Newland Lane (Wakefield Road), Normanton, West Yorkshire
A large church with an impressive interior. The architect Edward Simpson has created some unusual features (such as the southwest tower and nave roof) though some of his detailing is clumsy.
Normanton expanded rapidly after the arrival of the railway in 1840 and the sinking of mines from the 1860s. A Catholic chapel had existed at Newland Hall to the south, owned by the Locke family who became mine owners. Jesuit priests from Pontefract and Wakefield began celebrating Masses here from 1876 at a newly-built chapel/school dedicated to the Sacred Heart at Normanton Green. Once a resident priest was appointed in 1885, a new chapel/school was opened in 1888 and in 1900 plans were begun for a new church. Edward Simpson was appointed architect and Bishop Cowgill blessed a foundation stone (to the right of the southwest door) on 3 May 1904. The church opened on 3 July 1905. It was dedicated to St John the Baptist as the Newlands estate on which the church was built had been a Preceptory of the Hospitaller Knights of the Order of St John before the Reformation.
In 2003-4, the church was reordered with a new social space created beneath the west gallery, the ceilings cleaned and the church totally redecorated. Disabled access to the southwest door and repairs to the west door have been completed, partly funded by Landfill Tax grants.
Edward Simpson’s church has a slightly Germanic exterior character, with its red brick walls, tall east and west transverse chapels breaking well above the aisle roofs, high polygonal apse with large clerestorey windows and curious southwest tower. However, the details are based on English mid-fourteenth century Gothic, for instance in the window tracery. The stonework has generally been painted, creating a harsher contrast than Simpson intended, though the opaque yellowed polycarbonate coverings to all the windows are much more damaging to its appearance.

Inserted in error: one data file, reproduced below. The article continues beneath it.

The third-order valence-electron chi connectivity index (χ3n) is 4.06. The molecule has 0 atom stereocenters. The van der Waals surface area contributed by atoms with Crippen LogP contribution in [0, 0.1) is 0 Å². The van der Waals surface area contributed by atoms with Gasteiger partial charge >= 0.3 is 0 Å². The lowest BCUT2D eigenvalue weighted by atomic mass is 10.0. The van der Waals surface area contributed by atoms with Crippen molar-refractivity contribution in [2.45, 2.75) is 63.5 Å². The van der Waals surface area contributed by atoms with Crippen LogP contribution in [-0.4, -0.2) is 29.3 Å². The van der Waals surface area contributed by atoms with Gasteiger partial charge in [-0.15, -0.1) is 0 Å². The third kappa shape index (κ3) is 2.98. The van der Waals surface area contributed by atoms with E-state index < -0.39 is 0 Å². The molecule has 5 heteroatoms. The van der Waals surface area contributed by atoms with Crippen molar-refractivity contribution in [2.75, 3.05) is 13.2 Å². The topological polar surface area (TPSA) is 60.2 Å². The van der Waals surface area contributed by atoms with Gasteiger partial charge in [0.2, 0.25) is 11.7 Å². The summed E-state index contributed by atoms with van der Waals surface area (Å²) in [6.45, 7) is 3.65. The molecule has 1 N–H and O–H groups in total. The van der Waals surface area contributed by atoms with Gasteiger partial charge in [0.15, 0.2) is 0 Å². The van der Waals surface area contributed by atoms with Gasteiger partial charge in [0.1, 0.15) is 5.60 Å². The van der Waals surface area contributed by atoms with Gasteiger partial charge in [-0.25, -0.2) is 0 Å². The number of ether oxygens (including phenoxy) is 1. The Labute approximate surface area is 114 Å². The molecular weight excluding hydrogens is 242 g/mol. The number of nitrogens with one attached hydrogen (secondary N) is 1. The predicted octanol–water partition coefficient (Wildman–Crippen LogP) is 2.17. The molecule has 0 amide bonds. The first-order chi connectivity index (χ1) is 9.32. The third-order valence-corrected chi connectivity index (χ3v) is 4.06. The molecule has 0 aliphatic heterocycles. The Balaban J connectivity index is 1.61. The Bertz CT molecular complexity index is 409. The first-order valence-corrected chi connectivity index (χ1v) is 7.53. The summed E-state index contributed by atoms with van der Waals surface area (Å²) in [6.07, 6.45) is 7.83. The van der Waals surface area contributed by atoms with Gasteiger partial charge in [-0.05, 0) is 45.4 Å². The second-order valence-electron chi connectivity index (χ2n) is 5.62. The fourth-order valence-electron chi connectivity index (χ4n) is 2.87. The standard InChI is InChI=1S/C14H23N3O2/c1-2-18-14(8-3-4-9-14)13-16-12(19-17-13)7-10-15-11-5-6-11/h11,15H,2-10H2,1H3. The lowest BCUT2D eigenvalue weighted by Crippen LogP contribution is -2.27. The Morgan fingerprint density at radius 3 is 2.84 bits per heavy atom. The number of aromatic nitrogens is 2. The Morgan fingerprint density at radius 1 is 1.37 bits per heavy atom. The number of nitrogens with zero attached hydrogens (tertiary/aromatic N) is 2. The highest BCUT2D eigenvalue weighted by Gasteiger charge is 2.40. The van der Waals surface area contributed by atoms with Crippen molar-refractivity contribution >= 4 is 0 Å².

The slated nave roof is continued at a shallower pitch across the four-bay aisles between the gabled end transverse chapels. The two-light aisle windows are set high in the wall and the single elongated quatrefoil tracery unit at the head of each window is set in a curious polygonal shape. The chapels have very tall three-light windows, with similar tracery to the chancel windows under a normal arch. The west facade has undersized windows, an odd collection of a pair of two-light plate tracery windows beneath a quatrefoil roundel with split cusps (the latter is the only window with a hoodmould and uncarved stops). In the spandrel below the roundel is a 1905 date stone. Below is a box-like narthex that looks as though it has been added but in fact courses through. As well as the small arched west door below a gable, there are north and south doors and six small square-headed windows. The stepped string course above is missing on the north side, a lopsided effect accentuated by the white paint. The tower base is balanced on the northwest corner by a transverse gabled staircase to the internal west gallery.